[1]

While there may be some validity to the defendants' position, their argument goes to the ultimate meritsthe question of whether the plaintiffs in fact have a legally protectible interest at stake in the controversyrather than to the question, appropriate at this stage of the declaratory judgment action, of whether the plaintiffs have pleaded the existence of such an interest. The question on demurrer is not whether a plaintiff has an interest which is to be protected but whether it has pleaded that such an interest exists.

*230 The defendants' position may well be appropriate when the trial court addresses itself to the merits of the case, but it is inappropriate at this juncture. We previously stated the rule in respect to a demurrer to a complaint for declaratory judgment in Waukesha Memorial Hospital, Inc. v. Baird, 45 Wis. 2d 629, 633, 173 N.W.2d 700 (1970):

"When there is a demurrer to a complaint for a declaratory judgment, the question presented initially is not whether the complaint so states a meritorious cause of action that the plaintiffs should prevail on the merits if, in fact, the facts alleged are true, but rather it poses the question of whether the controversy is one which should be considered and heard on the merits. An order overruling the demurrer and holding that a proper cause of action for declaratory judgment exists permits the exploration of the merits. The question raised on appeal is simply whether the declaratory judgment device may be properly used to adjudicate the plaintiffs' claim."

The same rule, with the reasons for it, is expressed in 1 W. Anderson, Actions for Declaratory Judgments, sec. 318 (1951):

"When an action is filed for a declaratory judgment and the plaintiffs set forth facts of an actual controversy concerning some matter covered by the declaratory judgment statute, it may be stated generally that it is the duty of the trial court to overrule a demurrer to the plaintiff's pleading and proceed with the case in accordance with the provisions of the statute.

"The soundness of this general rule is obvious; while there may be cases in which no facts a plaintiff might plead, and no contentions he might make could possibly warrant the granting of the relief, but generally it may be conceded that it was not the intention of the declaratory judgment act to prejudge matters which might become pertinent in determining the propriety or justice of the relief sought. This would seem to be doubly true where the constitutionality of a statute or ordinance affecting public interest is involved." (footnote omitted) (at 740)

*231 "The test of the sufficiency of a complaint in a declaratory judgment proceeding is not whether the complaint shows that the plaintiff is entitled to the declaration of rights in accordance with his theory, but whether he is entitled to a declaration of rights at all, so that even if the plaintiff is on the wrong side of the controversy, if he states the existence of a controversy which should be settled, he states a cause of suit for a declaratory judgment. And where a complaint in a proceeding for a declaratory judgment stated a justiciable controversy, a demurrer should have been overruled, and after the filing of an answer, a decree containing a declaration of right should have been entered." (footnote omitted) (at 744)

[2, 3]

By demurring to the complaint, the defendants acknowledged the truth of the facts asserted therein; and, accordingly, the only question posed on demurrer is whether the facts are sufficient to entitle the plaintiffs to a declaration of rights. As the above authorities make clear, for the facts to constitute a cause of action for declaratory judgment, it is not necessary that the plaintiff show by those facts that it is entitled to prevail and to secure the relief asked for. The question is whether the plaintiff is entitled to a declaration of rights at all and if, as Anderson says, "he states the existence of a controversy which should be settled, he states a cause of suit for a declaratory judgment," even though he is on the wrong side of the controversy and the declaration he seeks is not one that will be granted after trial on the merits. Applying this standard, we conclude that a cause of action for declaratory judgment has been stated.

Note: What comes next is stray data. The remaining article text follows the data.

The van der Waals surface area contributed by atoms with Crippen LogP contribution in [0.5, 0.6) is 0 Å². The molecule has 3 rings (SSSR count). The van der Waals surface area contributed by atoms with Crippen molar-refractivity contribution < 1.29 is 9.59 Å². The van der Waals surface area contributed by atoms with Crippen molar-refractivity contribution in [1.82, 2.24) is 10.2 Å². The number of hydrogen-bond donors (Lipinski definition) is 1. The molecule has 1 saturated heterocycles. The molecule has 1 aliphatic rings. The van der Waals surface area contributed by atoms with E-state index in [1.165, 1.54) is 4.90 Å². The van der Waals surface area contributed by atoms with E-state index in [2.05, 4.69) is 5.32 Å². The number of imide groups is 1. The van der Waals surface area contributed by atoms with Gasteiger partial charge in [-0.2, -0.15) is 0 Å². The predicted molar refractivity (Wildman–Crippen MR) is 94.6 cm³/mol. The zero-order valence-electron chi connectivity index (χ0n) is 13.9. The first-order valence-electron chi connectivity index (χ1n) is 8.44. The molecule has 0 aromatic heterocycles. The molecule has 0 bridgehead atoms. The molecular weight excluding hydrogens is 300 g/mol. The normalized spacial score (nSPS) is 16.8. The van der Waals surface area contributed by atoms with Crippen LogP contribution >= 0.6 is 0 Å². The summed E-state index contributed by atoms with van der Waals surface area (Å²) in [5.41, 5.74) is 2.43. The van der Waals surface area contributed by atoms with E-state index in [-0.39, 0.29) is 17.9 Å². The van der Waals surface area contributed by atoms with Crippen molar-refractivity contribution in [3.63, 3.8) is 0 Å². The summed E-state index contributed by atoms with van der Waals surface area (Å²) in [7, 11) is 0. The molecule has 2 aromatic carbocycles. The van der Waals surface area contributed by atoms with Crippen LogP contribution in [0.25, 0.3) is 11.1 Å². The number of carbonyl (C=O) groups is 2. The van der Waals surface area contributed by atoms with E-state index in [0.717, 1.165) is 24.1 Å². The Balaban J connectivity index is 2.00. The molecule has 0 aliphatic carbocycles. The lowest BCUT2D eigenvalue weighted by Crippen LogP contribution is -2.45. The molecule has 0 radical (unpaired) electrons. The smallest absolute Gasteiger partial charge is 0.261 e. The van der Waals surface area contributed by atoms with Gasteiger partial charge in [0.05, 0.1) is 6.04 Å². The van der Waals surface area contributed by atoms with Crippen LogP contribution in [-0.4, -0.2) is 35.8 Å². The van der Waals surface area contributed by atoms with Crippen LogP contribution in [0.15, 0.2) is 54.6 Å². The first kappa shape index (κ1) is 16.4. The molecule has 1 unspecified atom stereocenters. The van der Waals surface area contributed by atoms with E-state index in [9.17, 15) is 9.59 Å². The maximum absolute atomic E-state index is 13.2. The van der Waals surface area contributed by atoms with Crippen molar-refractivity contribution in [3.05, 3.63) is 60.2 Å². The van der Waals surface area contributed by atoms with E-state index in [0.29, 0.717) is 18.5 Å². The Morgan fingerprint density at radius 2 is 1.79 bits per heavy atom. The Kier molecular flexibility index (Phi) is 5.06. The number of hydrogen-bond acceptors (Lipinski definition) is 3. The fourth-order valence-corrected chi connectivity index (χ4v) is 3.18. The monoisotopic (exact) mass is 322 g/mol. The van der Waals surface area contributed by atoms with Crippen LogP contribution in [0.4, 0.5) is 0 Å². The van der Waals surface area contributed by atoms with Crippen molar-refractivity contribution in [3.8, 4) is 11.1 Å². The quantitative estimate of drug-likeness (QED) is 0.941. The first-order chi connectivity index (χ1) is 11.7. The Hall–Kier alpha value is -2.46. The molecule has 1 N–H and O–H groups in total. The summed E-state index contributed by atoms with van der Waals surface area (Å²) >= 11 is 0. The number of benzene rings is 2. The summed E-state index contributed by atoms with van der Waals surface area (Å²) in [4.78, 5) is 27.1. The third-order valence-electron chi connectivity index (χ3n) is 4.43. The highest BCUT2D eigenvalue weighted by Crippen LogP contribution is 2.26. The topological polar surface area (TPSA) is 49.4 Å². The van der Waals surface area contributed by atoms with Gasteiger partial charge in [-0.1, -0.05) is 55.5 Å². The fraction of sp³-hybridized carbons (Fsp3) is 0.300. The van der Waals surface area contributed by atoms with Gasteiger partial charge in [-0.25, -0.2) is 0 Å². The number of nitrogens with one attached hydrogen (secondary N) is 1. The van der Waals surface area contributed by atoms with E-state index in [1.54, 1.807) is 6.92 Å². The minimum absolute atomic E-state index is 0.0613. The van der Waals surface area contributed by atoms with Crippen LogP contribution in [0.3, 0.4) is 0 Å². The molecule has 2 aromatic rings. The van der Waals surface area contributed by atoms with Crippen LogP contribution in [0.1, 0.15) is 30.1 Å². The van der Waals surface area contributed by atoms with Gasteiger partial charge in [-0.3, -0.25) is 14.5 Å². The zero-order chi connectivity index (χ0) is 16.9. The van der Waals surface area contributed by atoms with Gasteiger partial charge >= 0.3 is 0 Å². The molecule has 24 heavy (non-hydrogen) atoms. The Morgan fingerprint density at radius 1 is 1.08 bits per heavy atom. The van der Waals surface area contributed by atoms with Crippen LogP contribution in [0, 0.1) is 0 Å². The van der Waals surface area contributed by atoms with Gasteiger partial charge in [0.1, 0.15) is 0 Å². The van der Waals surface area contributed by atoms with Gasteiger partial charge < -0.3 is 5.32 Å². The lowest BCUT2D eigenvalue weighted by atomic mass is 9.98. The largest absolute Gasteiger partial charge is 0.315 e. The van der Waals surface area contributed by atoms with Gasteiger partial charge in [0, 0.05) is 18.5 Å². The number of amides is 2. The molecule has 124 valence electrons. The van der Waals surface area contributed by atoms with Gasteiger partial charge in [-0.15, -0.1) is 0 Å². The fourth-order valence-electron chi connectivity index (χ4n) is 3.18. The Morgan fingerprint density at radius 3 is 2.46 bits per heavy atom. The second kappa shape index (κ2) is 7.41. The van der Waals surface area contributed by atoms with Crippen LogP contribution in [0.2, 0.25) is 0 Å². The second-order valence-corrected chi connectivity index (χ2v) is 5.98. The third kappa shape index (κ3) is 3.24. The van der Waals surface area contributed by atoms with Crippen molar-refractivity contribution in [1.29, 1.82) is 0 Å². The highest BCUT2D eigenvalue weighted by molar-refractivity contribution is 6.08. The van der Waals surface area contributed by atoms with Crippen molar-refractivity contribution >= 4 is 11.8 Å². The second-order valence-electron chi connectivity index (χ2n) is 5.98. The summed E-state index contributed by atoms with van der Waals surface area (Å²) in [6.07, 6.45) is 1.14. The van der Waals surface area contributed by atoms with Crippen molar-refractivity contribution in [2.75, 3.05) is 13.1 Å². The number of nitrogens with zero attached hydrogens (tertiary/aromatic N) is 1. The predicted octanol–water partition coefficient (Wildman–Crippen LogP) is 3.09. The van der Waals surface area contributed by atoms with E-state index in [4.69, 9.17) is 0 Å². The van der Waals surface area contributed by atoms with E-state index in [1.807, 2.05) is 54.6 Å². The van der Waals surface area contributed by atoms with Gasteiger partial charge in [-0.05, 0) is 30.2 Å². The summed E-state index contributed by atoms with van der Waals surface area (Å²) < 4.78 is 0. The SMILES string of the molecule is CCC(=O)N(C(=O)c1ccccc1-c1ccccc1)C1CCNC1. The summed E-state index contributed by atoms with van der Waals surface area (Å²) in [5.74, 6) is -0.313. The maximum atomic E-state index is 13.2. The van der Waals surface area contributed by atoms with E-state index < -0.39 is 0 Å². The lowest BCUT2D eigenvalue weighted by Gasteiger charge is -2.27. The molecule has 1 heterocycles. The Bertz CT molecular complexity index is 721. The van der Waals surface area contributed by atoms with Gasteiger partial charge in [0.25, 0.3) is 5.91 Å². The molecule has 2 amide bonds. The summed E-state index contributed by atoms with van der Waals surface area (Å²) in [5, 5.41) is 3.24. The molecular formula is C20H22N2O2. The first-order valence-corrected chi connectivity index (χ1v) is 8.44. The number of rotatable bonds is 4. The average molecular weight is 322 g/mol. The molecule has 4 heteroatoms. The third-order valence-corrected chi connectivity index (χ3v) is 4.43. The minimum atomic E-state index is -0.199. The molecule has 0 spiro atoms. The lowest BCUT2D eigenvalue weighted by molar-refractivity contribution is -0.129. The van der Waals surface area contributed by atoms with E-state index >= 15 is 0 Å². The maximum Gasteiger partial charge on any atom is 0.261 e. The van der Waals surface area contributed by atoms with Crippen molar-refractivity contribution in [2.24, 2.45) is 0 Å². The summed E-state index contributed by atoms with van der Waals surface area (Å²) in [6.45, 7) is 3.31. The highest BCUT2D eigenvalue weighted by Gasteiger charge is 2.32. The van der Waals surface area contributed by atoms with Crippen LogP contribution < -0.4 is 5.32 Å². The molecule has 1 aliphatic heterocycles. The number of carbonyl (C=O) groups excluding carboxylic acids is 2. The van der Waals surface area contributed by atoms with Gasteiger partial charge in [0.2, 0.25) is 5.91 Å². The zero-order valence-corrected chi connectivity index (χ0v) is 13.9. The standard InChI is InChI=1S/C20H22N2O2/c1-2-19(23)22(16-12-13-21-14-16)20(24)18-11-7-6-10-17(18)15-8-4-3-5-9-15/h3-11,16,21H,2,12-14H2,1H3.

The plaintiffs in their complaint set forth the different classifications which the pension plan has adopted in respect to retired police officers who have entered the service at or about the same time but whose retirement dates occurred subsequent to October 5, 1973. Plaintiffs allege that they were not represented in the collective *232 bargaining procedures, that the classifications adopted by the ordinance were arbitrary and unreasonable in that the persons falling into the two classes are similarly situated and, in law should have been given the same benefits, and that such unequal treatment denied them of property without due process of law and denied them equal protection because of an unlawful and discriminatory classification.

[4]

We conclude that the portions of the complaint referred to sufficiently assert a justiciable controversy which is ripe for determination between the plaintiffs, on the one hand, and the city and the pension fund, on the other. Such controversy, under the facts alleged, involves an interest in the plaintiffs which may be legally protectible under their theory of the law. Whether that theory is correct, and in fact is sufficient to convince the trial court of the ultimate merits of the plaintiffs' case, is not now before the court.

The complaint sufficiently states a cause of action for declaratory judgment, and we affirm the determination of the trial court in this respect.

An additional basis for demurrer was urged by the defendants and again on this appeal. The plaintiffs' complaint did not join other police officers who were receiving pensions under the ordinance. The defendants contend that this failure constituted a defect of parties defendant and that the demurrer should be sustained for the failure to join necessary parties. The declaratory judgment provisions of the statute do indeed provide that a declaratory judgment shall not prejudice rights of persons who are not made parties to the proceeding. Sec. 806.04(11), Stats., states: